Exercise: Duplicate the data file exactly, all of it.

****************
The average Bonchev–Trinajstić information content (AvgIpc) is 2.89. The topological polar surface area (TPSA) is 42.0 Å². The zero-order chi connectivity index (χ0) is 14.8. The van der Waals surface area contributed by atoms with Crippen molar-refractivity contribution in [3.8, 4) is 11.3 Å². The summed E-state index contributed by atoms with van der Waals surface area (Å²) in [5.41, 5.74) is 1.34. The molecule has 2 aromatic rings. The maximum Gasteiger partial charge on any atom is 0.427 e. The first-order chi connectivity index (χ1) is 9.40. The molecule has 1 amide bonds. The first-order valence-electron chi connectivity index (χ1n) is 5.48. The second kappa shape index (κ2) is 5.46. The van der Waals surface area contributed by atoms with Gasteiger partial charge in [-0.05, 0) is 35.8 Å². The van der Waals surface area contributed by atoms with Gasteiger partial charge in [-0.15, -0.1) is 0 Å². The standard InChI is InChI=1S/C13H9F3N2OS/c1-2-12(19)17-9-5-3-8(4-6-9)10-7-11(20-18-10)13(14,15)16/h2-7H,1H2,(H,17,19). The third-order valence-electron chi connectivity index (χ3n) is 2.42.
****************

The average Bonchev–Trinajstić information content (AvgIpc) is 2.89. The topological polar surface area (TPSA) is 42.0 Å². The zero-order chi connectivity index (χ0) is 14.8. The van der Waals surface area contributed by atoms with Crippen molar-refractivity contribution in [3.8, 4) is 11.3 Å². The summed E-state index contributed by atoms with van der Waals surface area (Å²) in [5.41, 5.74) is 1.34. The molecule has 2 aromatic rings. The maximum Gasteiger partial charge on any atom is 0.427 e. The first-order chi connectivity index (χ1) is 9.40. The molecule has 1 amide bonds. The first-order valence-electron chi connectivity index (χ1n) is 5.48. The second kappa shape index (κ2) is 5.46. The van der Waals surface area contributed by atoms with Gasteiger partial charge in [-0.05, 0) is 35.8 Å². The van der Waals surface area contributed by atoms with Gasteiger partial charge in [-0.15, -0.1) is 0 Å². The standard InChI is InChI=1S/C13H9F3N2OS/c1-2-12(19)17-9-5-3-8(4-6-9)10-7-11(20-18-10)13(14,15)16/h2-7H,1H2,(H,17,19). The third-order valence-electron chi connectivity index (χ3n) is 2.42.